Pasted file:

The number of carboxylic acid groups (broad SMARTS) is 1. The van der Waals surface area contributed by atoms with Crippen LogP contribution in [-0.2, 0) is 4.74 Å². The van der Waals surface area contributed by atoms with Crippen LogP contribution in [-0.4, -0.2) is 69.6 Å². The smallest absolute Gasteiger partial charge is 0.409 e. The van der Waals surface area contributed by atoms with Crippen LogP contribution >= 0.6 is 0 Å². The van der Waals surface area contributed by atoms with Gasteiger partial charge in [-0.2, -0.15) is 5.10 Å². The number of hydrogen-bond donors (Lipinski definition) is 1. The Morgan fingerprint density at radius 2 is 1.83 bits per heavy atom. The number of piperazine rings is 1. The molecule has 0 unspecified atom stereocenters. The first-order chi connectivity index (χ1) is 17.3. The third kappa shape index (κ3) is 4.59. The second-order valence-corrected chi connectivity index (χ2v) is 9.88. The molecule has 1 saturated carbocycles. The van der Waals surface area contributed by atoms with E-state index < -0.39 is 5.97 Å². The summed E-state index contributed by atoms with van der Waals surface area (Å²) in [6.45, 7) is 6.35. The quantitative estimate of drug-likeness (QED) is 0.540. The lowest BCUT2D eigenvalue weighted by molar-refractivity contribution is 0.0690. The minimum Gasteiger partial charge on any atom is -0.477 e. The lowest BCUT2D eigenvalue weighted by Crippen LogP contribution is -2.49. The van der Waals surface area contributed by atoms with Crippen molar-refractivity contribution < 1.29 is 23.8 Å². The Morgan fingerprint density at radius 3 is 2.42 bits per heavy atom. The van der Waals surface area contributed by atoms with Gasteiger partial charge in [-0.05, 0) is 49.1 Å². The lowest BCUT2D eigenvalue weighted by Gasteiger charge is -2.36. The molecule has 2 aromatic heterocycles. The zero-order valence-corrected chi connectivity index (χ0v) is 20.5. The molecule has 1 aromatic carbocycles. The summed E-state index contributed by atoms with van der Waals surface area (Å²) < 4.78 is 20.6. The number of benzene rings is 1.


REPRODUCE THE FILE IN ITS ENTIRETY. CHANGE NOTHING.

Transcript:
The number of carboxylic acid groups (broad SMARTS) is 1. The van der Waals surface area contributed by atoms with Crippen LogP contribution in [-0.2, 0) is 4.74 Å². The van der Waals surface area contributed by atoms with Crippen LogP contribution in [-0.4, -0.2) is 69.6 Å². The smallest absolute Gasteiger partial charge is 0.409 e. The van der Waals surface area contributed by atoms with Crippen LogP contribution >= 0.6 is 0 Å². The van der Waals surface area contributed by atoms with Gasteiger partial charge in [-0.2, -0.15) is 5.10 Å². The number of hydrogen-bond donors (Lipinski definition) is 1. The Morgan fingerprint density at radius 2 is 1.83 bits per heavy atom. The number of piperazine rings is 1. The molecule has 0 unspecified atom stereocenters. The first-order chi connectivity index (χ1) is 17.3. The third kappa shape index (κ3) is 4.59. The second-order valence-corrected chi connectivity index (χ2v) is 9.88. The molecule has 1 saturated carbocycles. The van der Waals surface area contributed by atoms with E-state index < -0.39 is 5.97 Å². The summed E-state index contributed by atoms with van der Waals surface area (Å²) in [6.45, 7) is 6.35. The quantitative estimate of drug-likeness (QED) is 0.540. The lowest BCUT2D eigenvalue weighted by molar-refractivity contribution is 0.0690. The minimum Gasteiger partial charge on any atom is -0.477 e. The lowest BCUT2D eigenvalue weighted by Crippen LogP contribution is -2.49. The van der Waals surface area contributed by atoms with Crippen molar-refractivity contribution < 1.29 is 23.8 Å². The Morgan fingerprint density at radius 3 is 2.42 bits per heavy atom. The van der Waals surface area contributed by atoms with Gasteiger partial charge in [-0.05, 0) is 49.1 Å². The lowest BCUT2D eigenvalue weighted by Gasteiger charge is -2.36. The molecule has 2 aromatic heterocycles. The zero-order valence-corrected chi connectivity index (χ0v) is 20.5. The molecule has 1 aromatic carbocycles. The summed E-state index contributed by atoms with van der Waals surface area (Å²) < 4.78 is 20.6. The number of benzene rings is 1.